The number of 11th-graders who are judged ready for college-level coursework or are on track to become ready climbed slightly compared with last year, results from the state’s latest Common Core-aligned tests show.
Fifty-nine percent of high school juniors met or exceeded testing targets in English on the Smarter Balanced assessments given in spring 2016, while 33 percent met or exceeded targets in math.
In English, that’s an improvement of 3 percentage points over the previous year. In math, juniors recorded a 4-percentage point gain. These 11th-grade results mirror scores for students across all grade levels tested, with moderate growth recorded in the second year of Smarter Balanced testing.
The latest scores, released Wednesday, place students within one of four achievement levels: “standard exceeded,” “standard met,” “standard nearly met” or “standard not met.”
The tests can carry the most real-world consequences for college-bound juniors. The Smarter Balanced assessments, administered to almost 434,000 juniors in California, serve as the main tool for California State University and nearly 80 community colleges statewide for measuring student readiness in math and English. (The University of California does not use Smarter Balanced tests to measure college readiness.) How they perform can help decide whether they can take credit-bearing college-level math or English courses as freshmen, or if they need to take placement tests to determine whether they need remedial courses.
“These scores show we’re moving in the right direction,” said Carolina Cardenas, director of academic outreach and early assessment for the 23-campus CSU system.
The tests are part of CSU’s Early Assessment Program, an initiative launched 12 years ago aimed at decreasing the number of students requiring remedial courses when they start college.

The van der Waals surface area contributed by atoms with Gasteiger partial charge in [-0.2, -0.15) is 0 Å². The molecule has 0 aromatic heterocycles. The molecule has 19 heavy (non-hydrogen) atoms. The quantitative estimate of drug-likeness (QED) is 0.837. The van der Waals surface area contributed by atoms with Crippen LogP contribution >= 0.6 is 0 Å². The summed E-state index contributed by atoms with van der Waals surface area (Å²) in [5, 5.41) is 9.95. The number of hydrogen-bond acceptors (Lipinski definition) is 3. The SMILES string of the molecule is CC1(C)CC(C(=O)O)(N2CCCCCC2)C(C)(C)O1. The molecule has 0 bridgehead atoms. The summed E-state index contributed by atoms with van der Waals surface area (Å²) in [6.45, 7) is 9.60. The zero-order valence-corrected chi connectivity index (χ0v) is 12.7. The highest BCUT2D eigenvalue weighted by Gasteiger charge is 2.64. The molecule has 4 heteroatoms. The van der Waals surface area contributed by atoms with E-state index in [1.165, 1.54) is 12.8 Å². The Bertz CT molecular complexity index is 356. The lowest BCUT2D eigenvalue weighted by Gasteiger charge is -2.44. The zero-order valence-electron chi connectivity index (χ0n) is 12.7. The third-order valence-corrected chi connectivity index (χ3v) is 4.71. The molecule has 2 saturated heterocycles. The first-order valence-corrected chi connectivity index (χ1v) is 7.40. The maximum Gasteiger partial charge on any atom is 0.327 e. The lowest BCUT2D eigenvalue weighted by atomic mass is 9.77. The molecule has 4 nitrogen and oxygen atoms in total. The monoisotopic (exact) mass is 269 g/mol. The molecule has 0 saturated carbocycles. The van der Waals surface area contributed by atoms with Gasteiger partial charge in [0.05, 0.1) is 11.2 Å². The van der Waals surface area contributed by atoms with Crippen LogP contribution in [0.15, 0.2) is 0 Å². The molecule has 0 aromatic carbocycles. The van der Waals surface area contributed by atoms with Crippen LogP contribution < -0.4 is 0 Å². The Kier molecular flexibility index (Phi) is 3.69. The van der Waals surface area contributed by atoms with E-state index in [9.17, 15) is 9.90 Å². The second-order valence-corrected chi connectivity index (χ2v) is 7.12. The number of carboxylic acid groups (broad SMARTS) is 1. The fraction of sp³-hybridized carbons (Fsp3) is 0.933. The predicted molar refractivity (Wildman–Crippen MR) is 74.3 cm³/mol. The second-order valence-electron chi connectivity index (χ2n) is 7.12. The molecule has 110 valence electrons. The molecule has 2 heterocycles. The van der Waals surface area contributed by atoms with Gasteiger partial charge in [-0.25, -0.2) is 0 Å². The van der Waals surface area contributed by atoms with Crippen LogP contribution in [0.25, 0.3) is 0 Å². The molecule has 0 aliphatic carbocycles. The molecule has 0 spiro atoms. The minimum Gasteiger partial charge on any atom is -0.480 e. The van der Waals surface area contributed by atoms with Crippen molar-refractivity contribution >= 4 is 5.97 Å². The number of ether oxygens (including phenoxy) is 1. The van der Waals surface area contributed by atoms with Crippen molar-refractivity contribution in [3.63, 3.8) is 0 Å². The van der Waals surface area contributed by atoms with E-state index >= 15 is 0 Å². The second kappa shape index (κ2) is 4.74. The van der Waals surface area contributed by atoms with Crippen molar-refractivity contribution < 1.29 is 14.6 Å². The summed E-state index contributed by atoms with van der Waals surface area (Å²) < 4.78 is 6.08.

Nationally, more than 200 colleges and universities now use Smarter Balanced tests to measure college readiness.
“We maintain that the more students are exposed to these exams and the Common Core standards, the more scores will continue to improve year over year,” Cardenas said. “That will lead to more students prepared on day one for rigorous college courses.”
In English, about 26 percent of juniors “exceeded” the standard. These students are now eligible for credit-bearing English courses their freshman year.
About 33 percent reached the second-highest level, or “met” the standard. These students are deemed conditionally ready for college-level English courses. They are now encouraged to take an approved English class in their senior year, including the CSU-designed Expository Reading and Writing, to become eligible for credit-bearing English courses as college freshman.
“We maintain that the more students are exposed to these exams and the Common Core standards, the more scores will continue to improve year over year. That will lead to more students prepared on day one for rigorous college courses,” Carolina Cardenas, CSU’s director of academic outreach and early assessment.
In math, the scores were significantly lower than in English, with about 13 percent of juniors exceeding the standard, meaning they’re eligible for credit-bearing math courses their freshman year of college. About 20 percent of 11th-graders met the math standard. These students could become college ready if they pass a course higher than Algebra II before they graduate.